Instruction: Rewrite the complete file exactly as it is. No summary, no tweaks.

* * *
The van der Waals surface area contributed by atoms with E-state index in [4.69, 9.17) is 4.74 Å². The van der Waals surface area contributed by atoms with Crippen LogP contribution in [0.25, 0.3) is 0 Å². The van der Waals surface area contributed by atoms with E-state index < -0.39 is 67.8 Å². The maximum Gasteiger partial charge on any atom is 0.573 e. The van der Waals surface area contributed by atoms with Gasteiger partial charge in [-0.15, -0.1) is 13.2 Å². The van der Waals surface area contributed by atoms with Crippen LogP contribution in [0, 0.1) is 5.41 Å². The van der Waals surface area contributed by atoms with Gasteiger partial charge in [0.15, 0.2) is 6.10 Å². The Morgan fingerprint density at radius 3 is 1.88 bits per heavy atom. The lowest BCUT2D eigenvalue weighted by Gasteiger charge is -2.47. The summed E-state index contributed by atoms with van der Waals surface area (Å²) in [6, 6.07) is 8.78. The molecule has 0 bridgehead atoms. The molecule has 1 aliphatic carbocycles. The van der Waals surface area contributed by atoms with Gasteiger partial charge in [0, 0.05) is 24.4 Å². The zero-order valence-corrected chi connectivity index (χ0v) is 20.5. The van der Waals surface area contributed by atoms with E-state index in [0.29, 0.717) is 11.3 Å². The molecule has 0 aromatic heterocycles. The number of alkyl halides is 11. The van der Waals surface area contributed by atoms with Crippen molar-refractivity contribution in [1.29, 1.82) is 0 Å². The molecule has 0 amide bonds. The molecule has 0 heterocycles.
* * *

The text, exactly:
The van der Waals surface area contributed by atoms with E-state index in [4.69, 9.17) is 4.74 Å². The van der Waals surface area contributed by atoms with Crippen LogP contribution in [0.25, 0.3) is 0 Å². The van der Waals surface area contributed by atoms with E-state index < -0.39 is 67.8 Å². The maximum Gasteiger partial charge on any atom is 0.573 e. The van der Waals surface area contributed by atoms with Gasteiger partial charge in [-0.15, -0.1) is 13.2 Å². The van der Waals surface area contributed by atoms with Crippen LogP contribution in [0, 0.1) is 5.41 Å². The van der Waals surface area contributed by atoms with Gasteiger partial charge in [0.15, 0.2) is 6.10 Å². The Morgan fingerprint density at radius 3 is 1.88 bits per heavy atom. The lowest BCUT2D eigenvalue weighted by Gasteiger charge is -2.47. The summed E-state index contributed by atoms with van der Waals surface area (Å²) in [6, 6.07) is 8.78. The molecule has 0 bridgehead atoms. The molecule has 1 aliphatic carbocycles. The van der Waals surface area contributed by atoms with Gasteiger partial charge in [0, 0.05) is 24.4 Å². The zero-order valence-corrected chi connectivity index (χ0v) is 20.5. The van der Waals surface area contributed by atoms with E-state index in [0.29, 0.717) is 11.3 Å². The molecule has 0 aromatic heterocycles. The number of alkyl halides is 11. The van der Waals surface area contributed by atoms with Crippen molar-refractivity contribution in [1.29, 1.82) is 0 Å². The molecule has 0 amide bonds. The molecule has 0 heterocycles.